While carrots contribute minimally to mineral supply, they contain several vitamins, notably beta-carotene, the red plant pigment responsible for their color. Depending on the type, the content ranges from 5 to 30mg per 100g of fresh substance. Beta-carotene serves as a precursor for vitamin A in horses and plays a crucial role in the function of the retina, among other things. It is converted from beta-carotene in the small intestine. Beta-carotene also has specific functions in the horse’s metabolism. This way, it plays a role in regulating the mare’s reproductive cycle.

Horses typically obtain vitamin A and beta-carotene from pasture grass. The highest beta-carotene content in pasture grass occurs in spring, stimulating the mare’s cycle for potential covering by the stallion in May or June. In summer and winter, beta-carotene levels in the basic feed drop, causing the cycle to ‘go to sleep’ and preventing foaling in winter. Breeders aiming for winter foals feed their mares beta-carotene to ensure a pronounced heat during winter. For a recreational horse, consider the practicality of the mare remaining in heat throughout the winter.

Nevertheless, horses usually don’t develop a vitamin A deficiency in winter. The fat-soluble vitamin can be stored in fatty tissue, and together with beta-carotene in hay, it is sufficient for the horse during winter. Adding oil to carrots for better beta-carotene utilization is unnecessary. Horses usually have a sufficient amount of oil in their basic feed, with hay typically containing 1-2.5% crude oil, which is enough for vitamin absorption.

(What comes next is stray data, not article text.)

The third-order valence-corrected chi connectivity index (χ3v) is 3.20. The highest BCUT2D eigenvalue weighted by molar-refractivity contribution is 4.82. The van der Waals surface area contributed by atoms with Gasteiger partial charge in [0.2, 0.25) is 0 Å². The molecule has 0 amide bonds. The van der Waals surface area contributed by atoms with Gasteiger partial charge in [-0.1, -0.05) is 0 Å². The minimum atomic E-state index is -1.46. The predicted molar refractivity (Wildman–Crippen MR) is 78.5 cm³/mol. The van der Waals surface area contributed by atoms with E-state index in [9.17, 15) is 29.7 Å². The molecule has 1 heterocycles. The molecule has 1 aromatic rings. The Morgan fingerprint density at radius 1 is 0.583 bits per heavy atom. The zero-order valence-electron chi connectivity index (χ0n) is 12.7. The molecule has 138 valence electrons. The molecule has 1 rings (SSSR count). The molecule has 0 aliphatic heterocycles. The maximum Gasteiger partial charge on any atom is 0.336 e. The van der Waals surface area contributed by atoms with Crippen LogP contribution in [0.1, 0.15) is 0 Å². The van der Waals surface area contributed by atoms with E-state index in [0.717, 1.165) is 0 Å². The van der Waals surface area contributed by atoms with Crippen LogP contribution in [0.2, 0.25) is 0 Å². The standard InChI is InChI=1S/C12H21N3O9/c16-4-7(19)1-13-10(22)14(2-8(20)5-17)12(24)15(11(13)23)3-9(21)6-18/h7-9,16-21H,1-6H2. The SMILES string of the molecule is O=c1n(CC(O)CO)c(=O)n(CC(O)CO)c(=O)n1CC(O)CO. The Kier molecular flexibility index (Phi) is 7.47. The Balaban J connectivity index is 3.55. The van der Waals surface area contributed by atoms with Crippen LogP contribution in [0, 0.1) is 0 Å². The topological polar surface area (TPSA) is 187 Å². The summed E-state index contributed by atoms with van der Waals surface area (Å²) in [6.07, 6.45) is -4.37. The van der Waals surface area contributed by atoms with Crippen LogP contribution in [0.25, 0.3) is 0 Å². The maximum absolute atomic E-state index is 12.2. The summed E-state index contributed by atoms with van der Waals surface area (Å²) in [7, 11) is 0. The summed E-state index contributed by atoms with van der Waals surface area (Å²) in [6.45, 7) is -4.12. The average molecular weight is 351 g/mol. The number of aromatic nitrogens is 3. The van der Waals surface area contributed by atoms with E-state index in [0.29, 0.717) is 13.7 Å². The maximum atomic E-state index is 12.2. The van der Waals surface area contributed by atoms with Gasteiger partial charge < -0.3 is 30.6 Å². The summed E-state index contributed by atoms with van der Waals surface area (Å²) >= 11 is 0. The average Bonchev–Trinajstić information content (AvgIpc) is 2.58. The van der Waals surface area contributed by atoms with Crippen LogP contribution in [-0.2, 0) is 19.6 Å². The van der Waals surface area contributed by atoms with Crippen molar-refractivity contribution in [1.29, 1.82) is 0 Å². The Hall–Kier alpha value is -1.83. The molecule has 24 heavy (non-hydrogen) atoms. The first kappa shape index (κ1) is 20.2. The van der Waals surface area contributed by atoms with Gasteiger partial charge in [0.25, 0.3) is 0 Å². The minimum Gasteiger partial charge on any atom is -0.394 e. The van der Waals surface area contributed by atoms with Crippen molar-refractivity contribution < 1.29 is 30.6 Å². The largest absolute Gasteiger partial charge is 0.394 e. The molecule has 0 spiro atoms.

In conclusion, regular access to pasture grass in summer (a quarter of an hour of grazing by hand is sufficient already) and a good supply of hay in winter eliminate concerns about beta-carotene deficiency. As a vitamin supply here and there, carrots are ‘nice to have,’ but not necessary and even problematic in large quantities.

Fjord horse gets a carrot
© Adobe Stock / anna608

Sugar content

While the protein (approx. 1%) and fat (approx. 0.25%) content of carrots can be neglected, the sugar content should not be underestimated. In recent decades, cultivating measures have not only optimized the color, shape, and size but also the taste, with a significant increase in sugar content. Anyone who has found and eaten a wild carrot knows it tastes bitter, not sweet.

Our commercially available carrots for the dinner table and feeding trough differ significantly. Due to cultivation optimization for the sugar-loving consumer, they have lost their bitter taste and now taste distinctly sweet. The sugar content ranges from 4.7 to 8%. At 4.7g per 100g of carrot, it may not sound like much at first.

For comparison, one sugar cube has 3g of sugar. But few owners feed their horses just 100g of carrots. Most carrot bags in the supermarket contain 1kg. A bag like this is quickly used up in a day with the horse. If you buy large bags with 10-20kg content from the feed retailer, 2-3kg of carrots may end up in the feed trough to prevent them from going bad before the bag is empty. Here, we’re quickly talking about 47g (for 1kg) or 140g of sugar (3kg of carrots).

With 1 kg of carrots, your horse consumes 16 sugar cubes; with 3 kg, it’s just under 50 sugar cubes. The tradition of offering a sugar cube as a customary reward after work has been frowned upon for years, given that sugar is detrimental to dental health and lacks nutritional value. Instead, however, carrots are generously provided.